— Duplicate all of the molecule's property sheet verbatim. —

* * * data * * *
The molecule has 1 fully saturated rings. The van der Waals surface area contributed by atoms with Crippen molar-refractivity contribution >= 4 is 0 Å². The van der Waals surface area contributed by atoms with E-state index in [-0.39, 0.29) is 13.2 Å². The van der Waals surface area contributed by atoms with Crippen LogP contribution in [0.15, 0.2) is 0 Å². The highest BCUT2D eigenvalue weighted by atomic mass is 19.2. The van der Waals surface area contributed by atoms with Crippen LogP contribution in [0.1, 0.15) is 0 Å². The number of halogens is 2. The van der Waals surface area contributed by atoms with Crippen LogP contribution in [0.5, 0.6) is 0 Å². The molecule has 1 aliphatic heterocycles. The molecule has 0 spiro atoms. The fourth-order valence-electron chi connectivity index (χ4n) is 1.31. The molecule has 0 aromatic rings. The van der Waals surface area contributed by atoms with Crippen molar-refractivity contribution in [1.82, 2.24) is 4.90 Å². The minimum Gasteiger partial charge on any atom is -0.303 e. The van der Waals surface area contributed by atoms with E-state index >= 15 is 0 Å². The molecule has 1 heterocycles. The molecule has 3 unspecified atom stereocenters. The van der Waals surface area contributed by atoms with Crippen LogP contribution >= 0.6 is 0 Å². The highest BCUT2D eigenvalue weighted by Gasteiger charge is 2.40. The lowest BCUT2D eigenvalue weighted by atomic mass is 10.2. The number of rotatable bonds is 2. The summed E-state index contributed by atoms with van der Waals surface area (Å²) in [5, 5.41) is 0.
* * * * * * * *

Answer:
The molecule has 1 fully saturated rings. The van der Waals surface area contributed by atoms with Crippen molar-refractivity contribution >= 4 is 0 Å². The van der Waals surface area contributed by atoms with E-state index in [-0.39, 0.29) is 13.2 Å². The van der Waals surface area contributed by atoms with Crippen LogP contribution in [0.15, 0.2) is 0 Å². The highest BCUT2D eigenvalue weighted by atomic mass is 19.2. The van der Waals surface area contributed by atoms with Crippen LogP contribution in [0.1, 0.15) is 0 Å². The number of halogens is 2. The van der Waals surface area contributed by atoms with Crippen LogP contribution in [0.5, 0.6) is 0 Å². The molecule has 1 aliphatic heterocycles. The molecule has 0 spiro atoms. The fourth-order valence-electron chi connectivity index (χ4n) is 1.31. The molecule has 0 aromatic rings. The van der Waals surface area contributed by atoms with Crippen molar-refractivity contribution in [1.82, 2.24) is 4.90 Å². The minimum Gasteiger partial charge on any atom is -0.303 e. The van der Waals surface area contributed by atoms with E-state index >= 15 is 0 Å². The molecule has 1 heterocycles. The molecule has 3 unspecified atom stereocenters. The van der Waals surface area contributed by atoms with Crippen LogP contribution >= 0.6 is 0 Å². The highest BCUT2D eigenvalue weighted by Gasteiger charge is 2.40. The lowest BCUT2D eigenvalue weighted by atomic mass is 10.2. The number of rotatable bonds is 2. The summed E-state index contributed by atoms with van der Waals surface area (Å²) in [5, 5.41) is 0.